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5 Things we learned from Challenge Roth

Once again the race in Bavaria proved itself as one of the sport's most important events

It is considered to be one of the sport’s biggest events, featuring star-studded fields and huge crowds that line the course to create an atmosphere not seen any where else in triathlon. This year’s Challenge Roth was set to be a showdown between two of Germany’s biggest names in long-distance racing  – Jan Frodeno and Patrick Lange, but Denmark’s Magnus Ditlev missed that memo and stole the show with a huge win that saw him get to the line within seconds of Frodeno’s course record set in 2016. So what did we learn from the world’s largest full-distance race on the weekend? Here goes:

Jan Frodeno’s Achilles heel is his Achilles tendon

Jan Frodeno on the bike at Challenge Roth, 2022. Photo: Ingo Kutsche

The guy might be turning 41 in August, but there doesn’t seem to be much slowing Jan Frodeno down these days other than a pesky Achilles tendon that forced him to pull out of the Ironman World Championship in St. George last May. He returned to Roth this year and appeared to be in incredible form as he led out of the water, then rode with super-cyclist Magnus Ditlev to lead the way into T2 and at the start of the run. Frodeno looked great early in the run, but then had to pull out 3 km in.

As we reported, Frodeno had promised his team that he would do exactly that if he felt any pain, with the ultimate goal of getting to Kona ready to go after a fourth Ironman World Championship title on the Big Island. Frodeno certainly looked impressive in the water and on the bike in Roth, so it’s not even remotely a stretch to see him contend for the win in Kona in October … provided that Achilles tendon comes around!

Related: Ditlev and Haug win Challenge Roth

Anne Haug is on track for another big day in Kona, too

Photo: Ingo Kutsche

Were it not for an uncharacteristically slow swim in Roth, Anne Haug, the last woman to win the Ironman World Championship in Kona, could have broken Chrissie Wellington’s long-standing world best time (8:18:13) set in Roth in 2011. The non-wetsuit swim no-doubt didn’t help, but after coming out of the water two seconds behind Great Britain’s Fenella Langridge last year, Haug hit T2 seven minutes back this year. The second-fastest bike split in Roth history (4:33:35) got the deficit down to just over five minutes, and then Haug’s 2:46 marathon ensured she would easily defend her Roth title. Her 8:22:42 winning time was the fourth fastest ever in Roth (behind Wellington’s record, her 8:19:13 set in 2010 and Daniela Ryf’s 8:22:04 set in 2016. All this less than two months after she took third in St. George, a course that was definitely not suited to her.

Magnus Ditlev is much more than an uber-biker

Magnus Ditlev on his way to a new bike course record at Challenge Roth. Photo: Ingo Kutsche

When Magnus Ditlev had an epic Ironman debut in Texas (he was pipped to the line by Ben Hoffman in a dramatic sprint over the last 200 m), we should have all been ready for the Dane two be on track to become a major player over the full distance. After trailing by about a minute after the swim, Ditlev powered to a new bike course record, then followed that up with a 2:40 marathon to take the title. He missed Frodeno’s course record by nine seconds, and was over nine-minutes ahead of Patrick Lange, who set a new run course record.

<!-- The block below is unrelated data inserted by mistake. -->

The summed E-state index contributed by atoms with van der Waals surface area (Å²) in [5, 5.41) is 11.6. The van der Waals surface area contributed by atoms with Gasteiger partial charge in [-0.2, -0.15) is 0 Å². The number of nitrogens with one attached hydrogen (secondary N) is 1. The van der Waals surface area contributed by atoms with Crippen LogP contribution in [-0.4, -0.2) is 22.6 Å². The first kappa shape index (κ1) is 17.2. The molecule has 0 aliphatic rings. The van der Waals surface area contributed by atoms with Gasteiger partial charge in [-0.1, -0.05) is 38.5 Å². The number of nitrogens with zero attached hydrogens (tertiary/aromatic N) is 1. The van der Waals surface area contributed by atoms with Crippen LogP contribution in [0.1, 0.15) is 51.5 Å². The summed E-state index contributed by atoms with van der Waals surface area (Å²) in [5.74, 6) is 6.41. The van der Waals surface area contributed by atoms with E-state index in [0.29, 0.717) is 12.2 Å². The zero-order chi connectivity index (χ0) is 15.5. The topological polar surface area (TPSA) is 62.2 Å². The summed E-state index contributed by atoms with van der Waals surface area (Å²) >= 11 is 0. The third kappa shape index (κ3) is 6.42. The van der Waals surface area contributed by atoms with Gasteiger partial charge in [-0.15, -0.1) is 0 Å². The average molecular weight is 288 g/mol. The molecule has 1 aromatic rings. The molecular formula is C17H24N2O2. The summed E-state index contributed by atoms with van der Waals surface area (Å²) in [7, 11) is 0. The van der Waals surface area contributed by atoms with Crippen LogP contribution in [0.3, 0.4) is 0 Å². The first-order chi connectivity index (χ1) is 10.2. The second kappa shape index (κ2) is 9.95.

“I can’t believe what just happened,” Ditlev said after the race. “Everything just went according to plan, and it’s very rare that it does.”

Photo: Ingo Kutsche

Well, in his first two full-distance races he blazed to an incredible runner-up finish in one and took the other. Seems like things “going according to plan” isn’t quite as rare as Ditlev is making out. Now the question is … can he handle the Kona heat? (Both physically and mentally.)

Fenella Langridge is a run away from being on a very elite list

Photo: Ingo Kutsche

Last year Great Britain’s Fenella Langridge was third at Challenge Roth. This year she moved up a spot on the podium, after finishing eighth in St. George in May. She ran a 3 hour marathon in Roth, five minutes faster than she went on the same marathon course last year (the bike was short for the 2021 Challenge Roth event), and 11 minutes faster than she went in St. George. Her 8:31:41 finish time is impressive. If she can continue to improve on her run splits she’ll be even more dangerous as a leader off the bike. Haug ran a 2:46 marathon for the win – there aren’t too many women who can go that fast.

Patrick Lange has made an incredible comeback, but …

Photo: Ingo Kutsche

Based on his impressive 50-minute swim in Roth, it’s hard to believe that two-time Kona champ Patrick Lange had a brutal crash earlier this year that required surgery for his shoulder. While his swim has certainly returned to the kind of form he’ll need to contend for the win in Kona, and his run is as devastating as it usually is – he set a new run course record in Roth with his 2:35:10 split – he was 15 minutes slower than Ditlev on the bike. He will not be able to lose that kind of time in Kona if he wants to contend for the win. Ditlev only “lost” five minutes on the marathon to Lange, and you have to imagine that the likes of a healthy Jan Frodeno, Kristian Blummenfelt and Gustav Iden are going to be every bit as fast.

Challenge Roth is a good time

Photo: Ingo Kutsche

The post-race interviews all seemed to include something about the incredible atmosphere and the huge crowds.

Related: 5 Reasons you should do Roth instead of Kona